I just want to place a tilde over $\mathcal{W}$, and $\tilde\mathcal{W}$ is too small while $\widetilde{\mathcal{W}}$ is too big.

Is there a simple way to produce an in-between?


2 Answers 2


It's a bit hacky, but does


(which gives mathcal W with overset sim) do what you're after?


An alternative with adjustable height is


where you can change 1.1ex to whatever you like.

Note, however, that in this implementation the tilde height is entirely independent of the size of the original W, so you may need to define several versions if you want to do this to lots of different letters.

  • That's much better. Can one lower the tilde with \raisebox or the like? Aug 4, 2011 at 10:29
  • 1
    Following @HendrikVogt at tex.stackexchange.com/q/12579/6984 : \newcommand\simcal[1]{\stackrel{\sim}{\smash{\mathcal{#1}}\rule{0pt}{1.1ex}}} lets you write $\simcal{W}$ or whatever, and you can adjust the 1.1ex to suit your spacing preferences.
    – Ant
    Aug 4, 2011 at 11:08
  • PS - a meta-comment: anyone know how I can get the @ syntax to work with Hendrik's username above? Ta.
    – Ant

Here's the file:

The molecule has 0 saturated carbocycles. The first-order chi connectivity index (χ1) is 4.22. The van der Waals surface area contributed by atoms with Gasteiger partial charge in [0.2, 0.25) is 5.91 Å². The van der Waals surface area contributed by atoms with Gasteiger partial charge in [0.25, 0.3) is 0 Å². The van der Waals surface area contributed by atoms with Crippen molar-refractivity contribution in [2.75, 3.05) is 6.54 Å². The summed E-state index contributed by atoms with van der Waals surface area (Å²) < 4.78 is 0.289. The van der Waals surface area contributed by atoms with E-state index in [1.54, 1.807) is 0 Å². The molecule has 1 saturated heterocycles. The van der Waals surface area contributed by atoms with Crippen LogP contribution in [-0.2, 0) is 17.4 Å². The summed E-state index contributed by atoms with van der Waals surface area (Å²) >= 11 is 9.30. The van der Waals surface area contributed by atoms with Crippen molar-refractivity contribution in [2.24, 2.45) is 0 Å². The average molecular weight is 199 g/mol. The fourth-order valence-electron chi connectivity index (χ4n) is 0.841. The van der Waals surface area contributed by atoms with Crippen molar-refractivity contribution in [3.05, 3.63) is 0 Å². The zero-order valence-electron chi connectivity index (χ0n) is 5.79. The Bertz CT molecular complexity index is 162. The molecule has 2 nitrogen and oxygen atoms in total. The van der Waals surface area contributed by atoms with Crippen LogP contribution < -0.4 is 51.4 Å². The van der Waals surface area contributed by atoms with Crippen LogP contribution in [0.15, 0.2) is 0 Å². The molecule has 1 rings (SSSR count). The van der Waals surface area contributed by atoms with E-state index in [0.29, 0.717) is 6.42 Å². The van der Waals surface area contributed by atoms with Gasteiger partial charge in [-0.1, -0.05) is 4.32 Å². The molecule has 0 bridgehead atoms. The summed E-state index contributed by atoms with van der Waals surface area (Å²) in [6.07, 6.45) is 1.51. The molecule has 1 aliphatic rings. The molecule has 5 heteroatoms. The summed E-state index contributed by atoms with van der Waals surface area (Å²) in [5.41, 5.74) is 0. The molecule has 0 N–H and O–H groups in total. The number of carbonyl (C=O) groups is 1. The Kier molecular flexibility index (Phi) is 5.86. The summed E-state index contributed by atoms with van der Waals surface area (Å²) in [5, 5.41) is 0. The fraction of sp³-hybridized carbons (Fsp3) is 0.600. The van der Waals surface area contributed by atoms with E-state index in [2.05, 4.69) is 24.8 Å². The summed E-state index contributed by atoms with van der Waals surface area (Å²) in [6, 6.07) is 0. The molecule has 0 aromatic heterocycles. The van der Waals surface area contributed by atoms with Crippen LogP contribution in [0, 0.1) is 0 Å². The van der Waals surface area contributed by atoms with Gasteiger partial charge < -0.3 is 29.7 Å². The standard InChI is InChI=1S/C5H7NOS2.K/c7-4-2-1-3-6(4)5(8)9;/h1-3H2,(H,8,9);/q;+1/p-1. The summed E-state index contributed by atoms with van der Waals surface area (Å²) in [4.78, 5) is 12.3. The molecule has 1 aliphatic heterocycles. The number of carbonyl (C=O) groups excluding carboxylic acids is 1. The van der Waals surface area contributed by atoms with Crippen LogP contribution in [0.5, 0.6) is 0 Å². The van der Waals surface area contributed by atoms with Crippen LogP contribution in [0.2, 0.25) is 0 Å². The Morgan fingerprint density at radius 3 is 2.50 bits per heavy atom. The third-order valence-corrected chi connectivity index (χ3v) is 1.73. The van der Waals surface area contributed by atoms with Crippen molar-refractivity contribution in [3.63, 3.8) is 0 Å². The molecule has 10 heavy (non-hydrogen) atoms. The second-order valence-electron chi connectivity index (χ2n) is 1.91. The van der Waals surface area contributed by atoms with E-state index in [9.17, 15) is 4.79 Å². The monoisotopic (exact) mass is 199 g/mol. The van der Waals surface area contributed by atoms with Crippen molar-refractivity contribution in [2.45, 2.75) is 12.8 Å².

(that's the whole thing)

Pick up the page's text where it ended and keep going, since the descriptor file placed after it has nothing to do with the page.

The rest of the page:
Aug 4, 2011 at 11:09
  • On second thoughts, \newcommand\Wtilde{\stackrel{\sim}{\smash{\mathcal{W}}\rule{0pt}{1.1ex}}} is better. In this implementation the spacing is entirely independent of the size of the original letter, so making the letter an argument is not a brilliant idea.
    – Ant
    Aug 4, 2011 at 11:15
  • This is much better (the comments version), could you add it to the answer? It is also much simpler than the (otherwise excellent) suggestion of Leo Liu. Aug 17, 2011 at 14:42

Follow Ant's solution:


$\tilde W \widetilde W$

$\accentset{\sim}{W} \accentset{\textstyle\sim}{W}$


That's not very good. For more complicated solution, see How can I manually choose the size of a wide accent? (math mode)

  • 1
    Could you elaborate on what's "not very good" about this solution? It actually looks quite nice to me.
    – Eike P.
    May 5, 2020 at 15:16

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